How nutrition can support breastfeeding

If you’re breastfeeding – whether exclusively or as part of a mixed feeding practice – go you! It has so many benefits for you and your growing baby. 

We know it’s not always the beautiful, natural bonding experience it’s glamourised to be. In fact, it’s often very unglamourous and unnatural. Not to mention bloody hard work.

Producing breastmilk uses up about 25% of a mama’s energy. (That’s more energy than your actual BRAIN requires, for reference. WILD, we know.) It may also involve sexy side effects like being topless for 35% of your waking time, experiencing outrageous nipple pain as you and your baby learn to do it, and getting RSI from holding your babe in strange positions to get that magical latch happening.

While so much of the focus of a breastfeeding mama is on making sure your beautiful babe is getting enough milk, it’s equally important to make sure YOU’RE getting the right nutrients. (You’re the one making the milk, after all.)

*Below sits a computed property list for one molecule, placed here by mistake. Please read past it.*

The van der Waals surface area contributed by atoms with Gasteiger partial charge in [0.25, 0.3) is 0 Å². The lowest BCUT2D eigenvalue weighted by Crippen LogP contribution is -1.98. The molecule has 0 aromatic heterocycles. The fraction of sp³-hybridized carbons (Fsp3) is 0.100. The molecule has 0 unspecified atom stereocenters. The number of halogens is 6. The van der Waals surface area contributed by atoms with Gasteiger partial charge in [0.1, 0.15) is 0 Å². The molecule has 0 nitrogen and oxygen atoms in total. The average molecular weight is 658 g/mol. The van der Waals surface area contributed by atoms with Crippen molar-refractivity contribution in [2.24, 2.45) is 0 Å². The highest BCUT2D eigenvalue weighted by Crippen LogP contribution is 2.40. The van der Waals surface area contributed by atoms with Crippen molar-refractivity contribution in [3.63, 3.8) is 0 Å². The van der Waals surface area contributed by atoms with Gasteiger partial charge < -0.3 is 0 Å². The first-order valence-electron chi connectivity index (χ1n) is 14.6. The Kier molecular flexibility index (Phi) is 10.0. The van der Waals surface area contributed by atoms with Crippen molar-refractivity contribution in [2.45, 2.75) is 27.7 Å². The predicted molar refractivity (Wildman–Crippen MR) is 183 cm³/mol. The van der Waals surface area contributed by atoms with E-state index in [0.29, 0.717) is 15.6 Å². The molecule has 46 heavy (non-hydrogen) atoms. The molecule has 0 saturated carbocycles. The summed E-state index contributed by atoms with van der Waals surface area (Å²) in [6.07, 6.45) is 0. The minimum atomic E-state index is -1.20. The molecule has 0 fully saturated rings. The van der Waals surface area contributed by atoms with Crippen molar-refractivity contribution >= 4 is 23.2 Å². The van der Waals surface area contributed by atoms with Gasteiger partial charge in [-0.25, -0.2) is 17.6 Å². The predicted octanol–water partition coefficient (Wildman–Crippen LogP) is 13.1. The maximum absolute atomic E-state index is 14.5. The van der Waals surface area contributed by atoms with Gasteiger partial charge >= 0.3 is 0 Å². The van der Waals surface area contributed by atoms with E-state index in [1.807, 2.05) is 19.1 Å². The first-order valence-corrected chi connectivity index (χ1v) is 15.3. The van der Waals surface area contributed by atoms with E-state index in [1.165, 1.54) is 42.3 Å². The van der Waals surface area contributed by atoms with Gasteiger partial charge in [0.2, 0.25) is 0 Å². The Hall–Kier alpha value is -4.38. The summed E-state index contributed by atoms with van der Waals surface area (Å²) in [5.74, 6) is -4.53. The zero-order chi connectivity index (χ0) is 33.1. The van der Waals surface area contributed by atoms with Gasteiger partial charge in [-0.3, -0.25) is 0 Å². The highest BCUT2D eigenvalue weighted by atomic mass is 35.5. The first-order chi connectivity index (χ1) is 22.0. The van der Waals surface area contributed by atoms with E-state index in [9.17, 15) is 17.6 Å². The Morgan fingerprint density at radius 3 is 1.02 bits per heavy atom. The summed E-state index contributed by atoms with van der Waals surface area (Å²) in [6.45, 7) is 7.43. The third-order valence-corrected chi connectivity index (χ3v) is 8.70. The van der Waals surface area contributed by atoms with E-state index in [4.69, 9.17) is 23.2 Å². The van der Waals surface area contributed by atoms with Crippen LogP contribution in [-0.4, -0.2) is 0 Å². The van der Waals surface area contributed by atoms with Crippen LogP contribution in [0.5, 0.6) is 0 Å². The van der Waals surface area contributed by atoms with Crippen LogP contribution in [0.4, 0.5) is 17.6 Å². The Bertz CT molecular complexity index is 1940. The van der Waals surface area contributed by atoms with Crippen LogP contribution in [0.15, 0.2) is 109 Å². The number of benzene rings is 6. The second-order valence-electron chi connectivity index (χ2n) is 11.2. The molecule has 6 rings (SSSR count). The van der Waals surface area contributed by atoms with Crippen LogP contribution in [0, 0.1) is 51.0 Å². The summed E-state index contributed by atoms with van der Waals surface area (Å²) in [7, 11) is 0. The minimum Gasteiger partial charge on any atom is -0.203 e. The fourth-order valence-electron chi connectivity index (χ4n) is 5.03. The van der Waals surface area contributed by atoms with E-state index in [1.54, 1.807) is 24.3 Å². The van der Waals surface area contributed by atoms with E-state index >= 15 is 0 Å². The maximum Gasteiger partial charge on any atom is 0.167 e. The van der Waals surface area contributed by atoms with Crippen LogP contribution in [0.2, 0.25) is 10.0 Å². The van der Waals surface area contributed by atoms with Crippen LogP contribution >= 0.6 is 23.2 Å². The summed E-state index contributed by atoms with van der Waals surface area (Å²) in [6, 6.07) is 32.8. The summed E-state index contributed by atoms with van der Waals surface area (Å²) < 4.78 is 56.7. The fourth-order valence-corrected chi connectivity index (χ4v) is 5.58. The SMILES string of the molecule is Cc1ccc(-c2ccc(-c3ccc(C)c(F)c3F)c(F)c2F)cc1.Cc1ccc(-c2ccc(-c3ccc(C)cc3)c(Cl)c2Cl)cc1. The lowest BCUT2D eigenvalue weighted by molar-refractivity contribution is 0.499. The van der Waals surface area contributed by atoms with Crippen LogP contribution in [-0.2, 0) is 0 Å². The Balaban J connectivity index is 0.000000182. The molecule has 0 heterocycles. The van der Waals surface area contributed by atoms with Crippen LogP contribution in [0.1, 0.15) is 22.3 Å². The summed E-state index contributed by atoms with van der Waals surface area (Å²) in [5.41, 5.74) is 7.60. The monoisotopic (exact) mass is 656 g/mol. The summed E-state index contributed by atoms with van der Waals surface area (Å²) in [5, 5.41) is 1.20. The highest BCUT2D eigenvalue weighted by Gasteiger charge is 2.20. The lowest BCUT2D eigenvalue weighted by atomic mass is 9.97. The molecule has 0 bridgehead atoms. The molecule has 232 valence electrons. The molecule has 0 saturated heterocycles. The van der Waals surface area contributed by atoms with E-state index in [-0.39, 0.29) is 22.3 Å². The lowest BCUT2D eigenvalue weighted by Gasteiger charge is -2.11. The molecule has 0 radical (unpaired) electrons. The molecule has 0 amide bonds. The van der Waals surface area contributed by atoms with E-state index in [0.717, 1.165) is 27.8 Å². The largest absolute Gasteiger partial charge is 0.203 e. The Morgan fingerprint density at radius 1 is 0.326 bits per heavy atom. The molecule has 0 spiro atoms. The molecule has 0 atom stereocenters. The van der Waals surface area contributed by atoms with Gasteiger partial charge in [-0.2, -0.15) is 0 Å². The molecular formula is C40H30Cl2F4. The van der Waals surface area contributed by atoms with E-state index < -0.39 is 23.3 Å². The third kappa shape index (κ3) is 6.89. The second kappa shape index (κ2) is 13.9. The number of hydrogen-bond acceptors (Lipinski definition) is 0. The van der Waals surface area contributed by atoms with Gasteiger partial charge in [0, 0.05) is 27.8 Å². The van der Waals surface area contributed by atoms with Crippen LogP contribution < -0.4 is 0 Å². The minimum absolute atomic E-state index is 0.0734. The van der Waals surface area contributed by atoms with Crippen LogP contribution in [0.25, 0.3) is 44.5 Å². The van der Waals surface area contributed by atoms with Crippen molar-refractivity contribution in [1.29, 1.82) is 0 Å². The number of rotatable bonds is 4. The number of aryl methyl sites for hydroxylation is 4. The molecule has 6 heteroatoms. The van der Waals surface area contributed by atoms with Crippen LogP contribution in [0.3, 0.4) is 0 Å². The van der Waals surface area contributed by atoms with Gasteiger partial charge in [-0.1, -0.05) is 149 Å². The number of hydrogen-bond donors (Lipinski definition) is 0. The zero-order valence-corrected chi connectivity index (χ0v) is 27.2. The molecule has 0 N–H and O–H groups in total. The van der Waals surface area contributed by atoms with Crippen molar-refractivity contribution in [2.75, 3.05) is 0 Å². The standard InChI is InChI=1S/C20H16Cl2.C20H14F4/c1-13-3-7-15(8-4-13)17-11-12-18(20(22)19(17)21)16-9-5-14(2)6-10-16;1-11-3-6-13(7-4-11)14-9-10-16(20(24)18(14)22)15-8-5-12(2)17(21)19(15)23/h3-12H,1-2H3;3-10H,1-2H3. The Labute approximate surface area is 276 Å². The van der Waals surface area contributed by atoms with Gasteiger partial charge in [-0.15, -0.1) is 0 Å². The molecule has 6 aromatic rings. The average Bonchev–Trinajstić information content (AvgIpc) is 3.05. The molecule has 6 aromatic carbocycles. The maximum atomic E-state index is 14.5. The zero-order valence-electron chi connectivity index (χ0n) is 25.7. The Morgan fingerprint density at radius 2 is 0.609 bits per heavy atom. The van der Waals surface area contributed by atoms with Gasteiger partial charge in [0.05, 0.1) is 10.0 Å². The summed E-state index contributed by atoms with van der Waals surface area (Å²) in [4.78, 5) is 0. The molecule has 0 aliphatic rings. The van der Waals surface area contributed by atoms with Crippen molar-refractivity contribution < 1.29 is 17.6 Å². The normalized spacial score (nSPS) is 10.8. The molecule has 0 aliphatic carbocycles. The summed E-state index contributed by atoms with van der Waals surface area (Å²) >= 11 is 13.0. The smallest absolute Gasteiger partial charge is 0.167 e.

We spoke to NSW-based nutritionist and herbalist Louise Loader about why it’s important to get the good stuff into your body when breastfeeding.

Boosting your health and wellbeing 

“Exclusively breastfeeding a baby is no joke,” Louise said. “It places a huge energy demand on the mother.”

(Hmm. So that explains all the midnight snack-a-thons then.)

Louise recommends consuming at least an extra 500 calories a day from nutrient-dense wholefoods to make up for all the energy you burn through breastfeeding. Eating nutritious foods can help you avoid fatigue, recurrent infections and milk supply issues. It’s also beneficial in supporting postpartum recovery.

So now that we’ve essentially been given a license to eat… what exactly should we be eating when breastfeeding? Louise suggested a few foods to boost wellbeing.

Foods for healing and repair